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My hardware.

So I stated with the following system, installed in 2012, and has been in operation since then. Its basically been trouble free, and I've never run out of power, but I've had to make a few small sacrifices, and I've upgraded the system in a few places. Will go into these later.

 

Solar Panels to generate the power.

12 190watt 24v 72cell panels. If your going off grid, 24v 72 cell panels are the best option, they produce more power in low light. You can get 64 cell panels, but these are more suited to grid connect systems. For 48 volts, I connect two 24v panels in series.

Because I live in the southern hemisphere, my panels are mounted on a north facing roof of my workshop shed. When I built the shed I intentionally faced the roof north to capture the most sun. Facing the solar panels north helps, but its not critical, you can be slightly east or west, really depends on the number of panels you can buy and the available roof space. The photo below shows 20 panels, I upgraded a few years after the initial install.

Batteries to store the power.

I use 8 6v 230ah golf cart batteries, as its a 48 volt system. Cost was about $1600. These are a "flooded" deep cycle lead acid battery, just like a car battery, only designed for a longer life. Once a month or so I need to check the water levels and top up as needed. I would use about 12 litres of distilled water a year, which is cheap. Lead Acid batteries are pretty tough, and if you take care of them you can get a long life. So keep an eye on the water levels, and don't discharge them too deeply unless you have to. My main reason I bought these batteries was cost for the Ah rating. They do require more maintenance than a more expensive sealed lead acid battery, but I was OK with that if it meant I could save money. These days the Lithium batteries are getting all the press, but in my opinion they are still a bit expensive, and prices should drop soon, so I would just wait and see.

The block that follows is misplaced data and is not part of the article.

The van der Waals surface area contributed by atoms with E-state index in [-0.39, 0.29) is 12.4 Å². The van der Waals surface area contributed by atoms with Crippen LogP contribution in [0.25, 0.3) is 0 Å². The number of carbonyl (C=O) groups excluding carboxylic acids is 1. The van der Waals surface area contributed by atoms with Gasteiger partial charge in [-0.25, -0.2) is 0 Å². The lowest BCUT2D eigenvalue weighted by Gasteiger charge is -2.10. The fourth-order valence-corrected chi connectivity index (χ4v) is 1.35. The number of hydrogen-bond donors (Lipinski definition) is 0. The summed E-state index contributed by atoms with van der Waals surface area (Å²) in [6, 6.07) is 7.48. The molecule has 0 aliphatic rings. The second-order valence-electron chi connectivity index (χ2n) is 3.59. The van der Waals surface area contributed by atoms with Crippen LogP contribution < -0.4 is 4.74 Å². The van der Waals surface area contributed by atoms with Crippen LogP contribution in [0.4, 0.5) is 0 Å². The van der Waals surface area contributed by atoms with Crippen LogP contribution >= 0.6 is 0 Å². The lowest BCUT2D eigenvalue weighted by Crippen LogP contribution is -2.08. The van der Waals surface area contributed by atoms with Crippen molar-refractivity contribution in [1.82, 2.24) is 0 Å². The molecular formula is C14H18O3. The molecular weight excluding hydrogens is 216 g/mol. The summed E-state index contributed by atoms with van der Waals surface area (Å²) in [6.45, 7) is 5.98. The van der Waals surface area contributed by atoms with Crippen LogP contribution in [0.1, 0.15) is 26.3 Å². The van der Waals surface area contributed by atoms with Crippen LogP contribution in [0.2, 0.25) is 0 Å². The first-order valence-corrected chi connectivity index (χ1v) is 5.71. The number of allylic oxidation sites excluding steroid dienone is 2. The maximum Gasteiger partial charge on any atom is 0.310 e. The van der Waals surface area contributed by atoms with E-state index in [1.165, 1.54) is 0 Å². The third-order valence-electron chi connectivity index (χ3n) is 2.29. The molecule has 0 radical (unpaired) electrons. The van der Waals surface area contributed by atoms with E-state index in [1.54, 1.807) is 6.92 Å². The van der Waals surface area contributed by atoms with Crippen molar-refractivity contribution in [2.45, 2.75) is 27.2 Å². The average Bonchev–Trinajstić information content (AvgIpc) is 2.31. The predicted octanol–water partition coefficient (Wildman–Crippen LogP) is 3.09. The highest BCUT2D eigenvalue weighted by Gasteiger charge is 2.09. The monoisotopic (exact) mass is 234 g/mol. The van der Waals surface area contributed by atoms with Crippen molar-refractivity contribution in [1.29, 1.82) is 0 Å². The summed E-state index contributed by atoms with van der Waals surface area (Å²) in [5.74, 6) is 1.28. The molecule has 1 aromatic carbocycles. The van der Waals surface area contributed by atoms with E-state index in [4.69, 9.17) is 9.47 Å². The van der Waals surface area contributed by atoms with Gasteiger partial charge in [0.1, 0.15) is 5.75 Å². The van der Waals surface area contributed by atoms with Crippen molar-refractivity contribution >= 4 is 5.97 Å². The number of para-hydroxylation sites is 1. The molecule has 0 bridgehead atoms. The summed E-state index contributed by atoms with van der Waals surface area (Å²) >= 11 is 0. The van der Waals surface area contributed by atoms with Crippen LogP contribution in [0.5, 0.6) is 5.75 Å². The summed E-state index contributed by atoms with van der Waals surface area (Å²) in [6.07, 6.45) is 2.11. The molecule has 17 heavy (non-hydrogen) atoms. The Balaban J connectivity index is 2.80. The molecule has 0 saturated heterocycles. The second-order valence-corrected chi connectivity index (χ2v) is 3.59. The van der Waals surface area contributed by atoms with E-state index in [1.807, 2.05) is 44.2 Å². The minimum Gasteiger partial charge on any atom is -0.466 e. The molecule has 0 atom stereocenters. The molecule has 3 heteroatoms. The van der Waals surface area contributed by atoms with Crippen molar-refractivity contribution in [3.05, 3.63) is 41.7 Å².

Maintenance time would be about 15 minutes a month, which involves checking and topping up the water level, checking the individual battery voltages ( its a sign of battery condition, all batteries should be within 0.1 volts of each other ), and hosing them down once a year to wash away dust. I do occasionally check the specific gravity with a hydrometer, again to get an idea of battery condition. At the time of writing this article, the batteries are 4 years old and appear to be in good condition.

The batteries live in a small garden shed attached to the main workshop shed. This is to protect the batteries and protect people, a lot of stored energy so you want to keep the batteries safe. The picture below shows the battery room after I upgraded ( extra 8 batteries ). Each bank of batteries is fused with industrial 160 amp fuses. Cables are 35mm square, and the inverter is on the opposite side of the shed wall, so its a short cable run.

Charge Regulator to correctly charge the battery bank.

Mine was home made, but you could expect to spend $500 to $1200 for a good one, depends on you system voltage and panel wattage. My charge controller switches the solar panels in and out in steps as needed, to charge the battery bank at the correct voltages. Each day my controller boost charges the battery bank till it reaches 60v, then goes into absorb mode at 56 - 58 volts for a couple of hours, then floats the batteries at 54 volts till the sun goes down. It also displays information on watts in and out, peak watts, etc.